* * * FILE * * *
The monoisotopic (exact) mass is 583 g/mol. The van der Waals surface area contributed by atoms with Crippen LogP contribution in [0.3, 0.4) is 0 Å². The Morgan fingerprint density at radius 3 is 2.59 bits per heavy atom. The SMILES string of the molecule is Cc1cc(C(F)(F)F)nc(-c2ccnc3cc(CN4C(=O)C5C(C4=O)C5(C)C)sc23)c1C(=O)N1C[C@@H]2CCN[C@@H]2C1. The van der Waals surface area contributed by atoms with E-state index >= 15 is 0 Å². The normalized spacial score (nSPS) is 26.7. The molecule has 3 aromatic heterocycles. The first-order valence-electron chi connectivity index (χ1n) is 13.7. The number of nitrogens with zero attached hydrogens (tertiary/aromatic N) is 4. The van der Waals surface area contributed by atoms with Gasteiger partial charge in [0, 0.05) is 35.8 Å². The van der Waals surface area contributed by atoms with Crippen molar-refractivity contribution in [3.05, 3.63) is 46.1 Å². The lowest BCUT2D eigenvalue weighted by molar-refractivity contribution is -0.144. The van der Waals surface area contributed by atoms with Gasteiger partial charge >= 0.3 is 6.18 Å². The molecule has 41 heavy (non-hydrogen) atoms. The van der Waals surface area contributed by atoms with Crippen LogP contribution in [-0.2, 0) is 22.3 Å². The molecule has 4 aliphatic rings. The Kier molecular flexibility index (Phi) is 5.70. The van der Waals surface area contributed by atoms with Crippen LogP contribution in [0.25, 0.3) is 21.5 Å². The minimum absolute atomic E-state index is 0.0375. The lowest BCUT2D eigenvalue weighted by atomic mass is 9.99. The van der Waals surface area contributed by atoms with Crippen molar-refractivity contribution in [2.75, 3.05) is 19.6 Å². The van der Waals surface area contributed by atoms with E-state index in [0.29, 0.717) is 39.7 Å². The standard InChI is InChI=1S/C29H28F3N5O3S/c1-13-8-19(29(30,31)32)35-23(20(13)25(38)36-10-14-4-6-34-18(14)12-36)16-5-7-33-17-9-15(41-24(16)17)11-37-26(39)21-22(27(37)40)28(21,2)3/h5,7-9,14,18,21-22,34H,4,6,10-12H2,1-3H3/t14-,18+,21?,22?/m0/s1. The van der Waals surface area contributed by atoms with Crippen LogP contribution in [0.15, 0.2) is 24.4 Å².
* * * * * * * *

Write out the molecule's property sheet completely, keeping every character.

The monoisotopic (exact) mass is 583 g/mol. The van der Waals surface area contributed by atoms with Crippen LogP contribution in [0.3, 0.4) is 0 Å². The Morgan fingerprint density at radius 3 is 2.59 bits per heavy atom. The SMILES string of the molecule is Cc1cc(C(F)(F)F)nc(-c2ccnc3cc(CN4C(=O)C5C(C4=O)C5(C)C)sc23)c1C(=O)N1C[C@@H]2CCN[C@@H]2C1. The van der Waals surface area contributed by atoms with E-state index >= 15 is 0 Å². The normalized spacial score (nSPS) is 26.7. The molecule has 3 aromatic heterocycles. The first-order valence-electron chi connectivity index (χ1n) is 13.7. The number of nitrogens with zero attached hydrogens (tertiary/aromatic N) is 4. The van der Waals surface area contributed by atoms with Gasteiger partial charge in [0, 0.05) is 35.8 Å². The van der Waals surface area contributed by atoms with Crippen molar-refractivity contribution in [3.05, 3.63) is 46.1 Å². The lowest BCUT2D eigenvalue weighted by molar-refractivity contribution is -0.144. The van der Waals surface area contributed by atoms with Gasteiger partial charge >= 0.3 is 6.18 Å². The molecule has 41 heavy (non-hydrogen) atoms. The van der Waals surface area contributed by atoms with Crippen LogP contribution in [-0.2, 0) is 22.3 Å². The molecule has 4 aliphatic rings. The Kier molecular flexibility index (Phi) is 5.70. The van der Waals surface area contributed by atoms with Crippen LogP contribution in [0.25, 0.3) is 21.5 Å². The minimum absolute atomic E-state index is 0.0375. The lowest BCUT2D eigenvalue weighted by atomic mass is 9.99. The van der Waals surface area contributed by atoms with Crippen molar-refractivity contribution in [2.75, 3.05) is 19.6 Å². The van der Waals surface area contributed by atoms with E-state index in [0.29, 0.717) is 39.7 Å². The standard InChI is InChI=1S/C29H28F3N5O3S/c1-13-8-19(29(30,31)32)35-23(20(13)25(38)36-10-14-4-6-34-18(14)12-36)16-5-7-33-17-9-15(41-24(16)17)11-37-26(39)21-22(27(37)40)28(21,2)3/h5,7-9,14,18,21-22,34H,4,6,10-12H2,1-3H3/t14-,18+,21?,22?/m0/s1. The van der Waals surface area contributed by atoms with Crippen LogP contribution in [0.15, 0.2) is 24.4 Å².